Ukambani road to politics of deceit
By Joe Ombuor
| February 11th 2017
On June 11 last year, residents of dusty villages in Mutomo waited for President Uhuru Kenyatta with anticipation.
Their anxiety was understandable. Many have never seen a tarmacked road in their locality. On this day, they braved the scorching heat as they awaited the arrival of the Head of State to commission construction works on a dilapidated 327-kilometre road that has been at the centre of politics since the era of Uhuru’s father, Mzee Jomo Kenyatta.
Signs things were looking up this time were all there — heavy earth moving equipment belonging to the Chinese Sino Hydro Corporation and construction workers in reflector jackets. A commemorative plaque stood covered, ready for unveiling.
Then, dismay. The President never showed up due to some unexplained hitch. The commissioning had been postponed. Residents were devastated.
The following day, State House Spokesperson Manoah Esipisu announced that the President would be back in Kitui County the following month when all paper work was expected to have been done.
Another five months were to elapse before the President finally landed for the commissioning on December 6, 2016. It was real.
He unveiled, to cheers, a marble commemorative plaque inscribed with the words: Construction of Kibwezi-Kitui-Kabati-Migwani road to bitumen standard was officially launched by H.E. Hon President Uhuru Kenyatta, CGH, and President of the Republic of Kenya and Commander in Chief of the Defence Forces on Thursday December 6, 2016.
Conspicuously absent from the event was Wiper leader Kalonzo Musyoka, who as Vice President had launched the construction of the same road five years earlier on April 5, 2011.
Then, Kalonzo announced in Kibwezi that the Chinese Government would fund the road at a cost of Sh50 billion. He has never explained why the project faltered after his launch.
But things went silent soon after the Presidential launch. Well over a month later, heavy machines that bedecked the ceremony under the azure Mutomo skies are not in sight. Workers are nowhere to be seen. Livestock have taken over the road to the discomfiture of motorists.
The road runs from Kibwezi through Kitui to Kandwia-Usueni road at the border with Tharaka-Nithi County. Travelling to Kibwezi from Kitui remains a nightmare that starts hardly two kilometres from downtown Kitui.
Some sections of the road, particularly around around Kiangu, Mosa and Kiatune, are so dilapidated that even hardened matatu drivers find it difficult to manouvre their way.
Locals have to part with up to Sh1,000 to travel from Kitui town to Kibwezi and vice versa, a distance of 150 kilometres. The costs here are relatively high because of the poor road. Travelling from Nairobi to Nakuru, for instance, costs Sh300. The two towns are also 150km apart.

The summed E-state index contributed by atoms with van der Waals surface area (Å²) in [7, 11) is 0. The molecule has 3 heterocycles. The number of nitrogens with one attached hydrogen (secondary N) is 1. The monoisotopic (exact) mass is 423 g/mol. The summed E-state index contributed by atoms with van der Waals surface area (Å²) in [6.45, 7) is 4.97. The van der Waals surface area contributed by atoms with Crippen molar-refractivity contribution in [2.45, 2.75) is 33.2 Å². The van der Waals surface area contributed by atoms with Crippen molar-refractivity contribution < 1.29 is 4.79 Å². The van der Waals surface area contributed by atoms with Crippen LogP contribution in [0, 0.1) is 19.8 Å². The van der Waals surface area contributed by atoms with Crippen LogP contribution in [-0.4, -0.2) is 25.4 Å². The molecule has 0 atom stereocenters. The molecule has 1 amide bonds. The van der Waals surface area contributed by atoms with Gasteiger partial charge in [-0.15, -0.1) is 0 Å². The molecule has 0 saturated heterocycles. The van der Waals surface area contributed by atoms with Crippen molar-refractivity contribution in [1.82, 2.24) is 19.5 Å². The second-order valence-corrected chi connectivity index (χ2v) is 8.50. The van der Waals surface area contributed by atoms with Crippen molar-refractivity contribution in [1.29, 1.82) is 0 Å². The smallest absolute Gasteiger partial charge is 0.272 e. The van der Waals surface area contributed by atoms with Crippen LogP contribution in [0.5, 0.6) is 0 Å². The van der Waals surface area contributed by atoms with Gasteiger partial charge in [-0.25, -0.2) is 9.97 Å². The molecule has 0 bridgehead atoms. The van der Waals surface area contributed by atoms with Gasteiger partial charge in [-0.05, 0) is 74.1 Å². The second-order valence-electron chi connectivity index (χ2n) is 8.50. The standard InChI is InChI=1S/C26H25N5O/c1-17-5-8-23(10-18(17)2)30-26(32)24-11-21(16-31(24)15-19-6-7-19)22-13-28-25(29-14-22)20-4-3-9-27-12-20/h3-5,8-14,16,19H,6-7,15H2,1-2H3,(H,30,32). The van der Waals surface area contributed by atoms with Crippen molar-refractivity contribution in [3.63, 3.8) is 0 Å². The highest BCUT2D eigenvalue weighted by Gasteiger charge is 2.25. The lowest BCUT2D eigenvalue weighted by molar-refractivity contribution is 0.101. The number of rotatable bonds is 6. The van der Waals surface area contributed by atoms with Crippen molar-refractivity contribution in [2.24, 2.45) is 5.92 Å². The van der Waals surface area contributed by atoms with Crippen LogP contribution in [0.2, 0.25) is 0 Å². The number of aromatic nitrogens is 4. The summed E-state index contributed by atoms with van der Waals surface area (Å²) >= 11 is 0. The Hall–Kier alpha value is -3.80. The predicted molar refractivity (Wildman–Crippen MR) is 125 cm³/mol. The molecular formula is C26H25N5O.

Long distance bus companies operating between Mwingi, Kitui and Mombasa abandoned the dusty, rutty road long ago and prefer the long 114-kilometre detour through Machakos to the Kyumvi junction on the Nairobi-Mombasa highway to avoid heavy wear and tear.
“It is better to use a long route with more cost on fuel than have a ramshackle of a vehicle on a shorter but terribly poor road,” says Abdulla Mohamed, a director of Tahmeed.
Matatus on the other hand, have no option but to endure the rough ride on sections resembling the surface of the moon to deliver their passengers to their destinations.
“We have an obligation to ferry our passengers to destinations on that road and other worse ones, but it is terribly taxing,” says Kitavi Nzyuko, a driver with Kililimbi Safaris that ply Kitui, Mutomo and Ikutha.
“Many roads have been constructed since independence and we fail to understand why this particular one, which to Ukambani is so important, is avoided like a leper,” says Musau Musyoki, a small scale farmer in Ikanga area. “Is it because of the fear that it will take away business between Mombasa and Central Kenya and beyond?” he wonders.
Former Planning and Development Permanent Secretary Titus Mbathi, who served in the Jomo Kenyatta and Moi eras, says the class B road has been a pet project of the Akamba people since independence.
“I was in the first delegation of Kamba leaders to founding President Jomo Kenyatta in the 1960s to plead for the upgrade and tarmacking of the road. He promised that the work would be done, but to no avail,” laments Mr Mbathi.
A second delegation to President Moi was assured that work would start. “I doubt if there is another untarmacked B class road in the country today. I think it is neglect of a region. Ukambani was not given preference by past regimes,” he says.
In a letter dated June 16, 2014 to former Transport and Infrastructure Cabinet Secretary Michael Kamau, Kitui Governor Julius Malombe said the road, if upgraded to bitumen standards, would play a key role in enhancing the economic potential of nine counties.
“The road will also provide relatively easy link to Tana River County, help boost tourism, mineral exploitation, and transportation of agricultural produce and link the entire region to the Coast,” he wrote.
Dr Malombe described the road as a national asset running along a mineral belt that stretches from Taita Taveta to Meru through Makueni and Kitui counties.
Minerals in the belt, he said, include limestone, iron ore, marble, copper carbonate, coal and others.
Confronted on why projects are launched ahead of their time, Transport CS James Macharia called for patience and understanding.
“People need to understand that for EPC (Engineering, Procurement and Construction) projects, once you sign the project, the contract takes effect immediately and a launch can take place ahead of design of the project. For most of these projects, the launch preceded the design hence the impression you are talking about. Perhaps we need to educate our people on this,” he said.
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